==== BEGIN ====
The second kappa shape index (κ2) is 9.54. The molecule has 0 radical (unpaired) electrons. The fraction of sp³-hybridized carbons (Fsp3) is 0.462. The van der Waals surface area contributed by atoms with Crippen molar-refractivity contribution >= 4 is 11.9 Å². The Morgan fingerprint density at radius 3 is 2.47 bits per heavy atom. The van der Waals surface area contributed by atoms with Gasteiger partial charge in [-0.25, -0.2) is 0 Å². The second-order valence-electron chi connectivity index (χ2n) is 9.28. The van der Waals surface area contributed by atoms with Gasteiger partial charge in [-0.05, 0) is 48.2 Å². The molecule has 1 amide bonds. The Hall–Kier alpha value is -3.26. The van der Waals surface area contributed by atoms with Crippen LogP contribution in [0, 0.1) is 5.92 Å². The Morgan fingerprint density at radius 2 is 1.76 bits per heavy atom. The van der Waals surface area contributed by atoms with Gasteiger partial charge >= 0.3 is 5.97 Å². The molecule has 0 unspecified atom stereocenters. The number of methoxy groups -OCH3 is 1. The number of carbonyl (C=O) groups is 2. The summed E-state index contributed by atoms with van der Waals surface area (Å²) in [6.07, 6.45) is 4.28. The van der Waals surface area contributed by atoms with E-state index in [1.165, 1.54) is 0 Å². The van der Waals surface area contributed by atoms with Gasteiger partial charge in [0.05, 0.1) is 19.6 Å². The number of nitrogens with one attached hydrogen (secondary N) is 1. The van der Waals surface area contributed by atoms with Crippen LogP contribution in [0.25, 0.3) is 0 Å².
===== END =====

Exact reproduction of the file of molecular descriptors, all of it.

The second kappa shape index (κ2) is 9.54. The molecule has 0 radical (unpaired) electrons. The fraction of sp³-hybridized carbons (Fsp3) is 0.462. The van der Waals surface area contributed by atoms with Crippen molar-refractivity contribution >= 4 is 11.9 Å². The Morgan fingerprint density at radius 3 is 2.47 bits per heavy atom. The van der Waals surface area contributed by atoms with Gasteiger partial charge in [-0.25, -0.2) is 0 Å². The second-order valence-electron chi connectivity index (χ2n) is 9.28. The van der Waals surface area contributed by atoms with Gasteiger partial charge in [-0.05, 0) is 48.2 Å². The molecule has 1 amide bonds. The Hall–Kier alpha value is -3.26. The van der Waals surface area contributed by atoms with Crippen LogP contribution in [0, 0.1) is 5.92 Å². The Morgan fingerprint density at radius 2 is 1.76 bits per heavy atom. The van der Waals surface area contributed by atoms with Gasteiger partial charge >= 0.3 is 5.97 Å². The molecule has 0 unspecified atom stereocenters. The number of methoxy groups -OCH3 is 1. The number of carbonyl (C=O) groups is 2. The summed E-state index contributed by atoms with van der Waals surface area (Å²) in [6.07, 6.45) is 4.28. The van der Waals surface area contributed by atoms with E-state index in [1.165, 1.54) is 0 Å². The van der Waals surface area contributed by atoms with Gasteiger partial charge in [0.05, 0.1) is 19.6 Å². The number of nitrogens with one attached hydrogen (secondary N) is 1. The van der Waals surface area contributed by atoms with Crippen LogP contribution in [0.25, 0.3) is 0 Å².